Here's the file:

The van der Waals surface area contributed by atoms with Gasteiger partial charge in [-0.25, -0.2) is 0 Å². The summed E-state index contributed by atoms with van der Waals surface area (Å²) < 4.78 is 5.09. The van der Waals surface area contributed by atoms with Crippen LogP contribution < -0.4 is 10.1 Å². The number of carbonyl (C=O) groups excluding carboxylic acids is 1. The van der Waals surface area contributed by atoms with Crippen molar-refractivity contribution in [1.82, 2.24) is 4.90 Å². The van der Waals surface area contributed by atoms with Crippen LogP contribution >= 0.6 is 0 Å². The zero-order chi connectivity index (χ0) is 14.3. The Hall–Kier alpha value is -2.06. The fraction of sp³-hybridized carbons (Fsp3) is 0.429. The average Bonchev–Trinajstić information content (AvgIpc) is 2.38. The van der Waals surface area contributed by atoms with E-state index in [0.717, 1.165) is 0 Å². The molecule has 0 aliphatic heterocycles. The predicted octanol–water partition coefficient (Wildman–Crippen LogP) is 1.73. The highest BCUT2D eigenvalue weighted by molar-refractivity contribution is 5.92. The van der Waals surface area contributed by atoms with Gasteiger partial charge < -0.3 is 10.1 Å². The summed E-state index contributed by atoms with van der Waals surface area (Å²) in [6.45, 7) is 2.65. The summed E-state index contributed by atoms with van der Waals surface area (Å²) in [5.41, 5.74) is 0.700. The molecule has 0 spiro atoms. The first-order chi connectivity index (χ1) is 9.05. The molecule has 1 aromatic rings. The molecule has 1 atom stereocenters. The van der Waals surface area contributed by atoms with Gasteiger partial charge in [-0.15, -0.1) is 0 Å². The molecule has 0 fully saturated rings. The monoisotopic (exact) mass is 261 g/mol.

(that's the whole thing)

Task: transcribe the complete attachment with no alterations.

The van der Waals surface area contributed by atoms with Gasteiger partial charge in [-0.25, -0.2) is 0 Å². The summed E-state index contributed by atoms with van der Waals surface area (Å²) < 4.78 is 5.09. The van der Waals surface area contributed by atoms with Crippen LogP contribution < -0.4 is 10.1 Å². The number of carbonyl (C=O) groups excluding carboxylic acids is 1. The van der Waals surface area contributed by atoms with Crippen molar-refractivity contribution in [1.82, 2.24) is 4.90 Å². The van der Waals surface area contributed by atoms with Crippen LogP contribution >= 0.6 is 0 Å². The zero-order chi connectivity index (χ0) is 14.3. The Hall–Kier alpha value is -2.06. The fraction of sp³-hybridized carbons (Fsp3) is 0.429. The average Bonchev–Trinajstić information content (AvgIpc) is 2.38. The van der Waals surface area contributed by atoms with E-state index in [0.717, 1.165) is 0 Å². The molecule has 0 aliphatic heterocycles. The predicted octanol–water partition coefficient (Wildman–Crippen LogP) is 1.73. The highest BCUT2D eigenvalue weighted by molar-refractivity contribution is 5.92. The van der Waals surface area contributed by atoms with Gasteiger partial charge < -0.3 is 10.1 Å². The summed E-state index contributed by atoms with van der Waals surface area (Å²) in [6.45, 7) is 2.65. The summed E-state index contributed by atoms with van der Waals surface area (Å²) in [5.41, 5.74) is 0.700. The molecule has 0 spiro atoms. The first-order chi connectivity index (χ1) is 9.05. The molecule has 1 aromatic rings. The molecule has 1 atom stereocenters. The van der Waals surface area contributed by atoms with Gasteiger partial charge in [-0.15, -0.1) is 0 Å². The molecule has 0 fully saturated rings. The monoisotopic (exact) mass is 261 g/mol.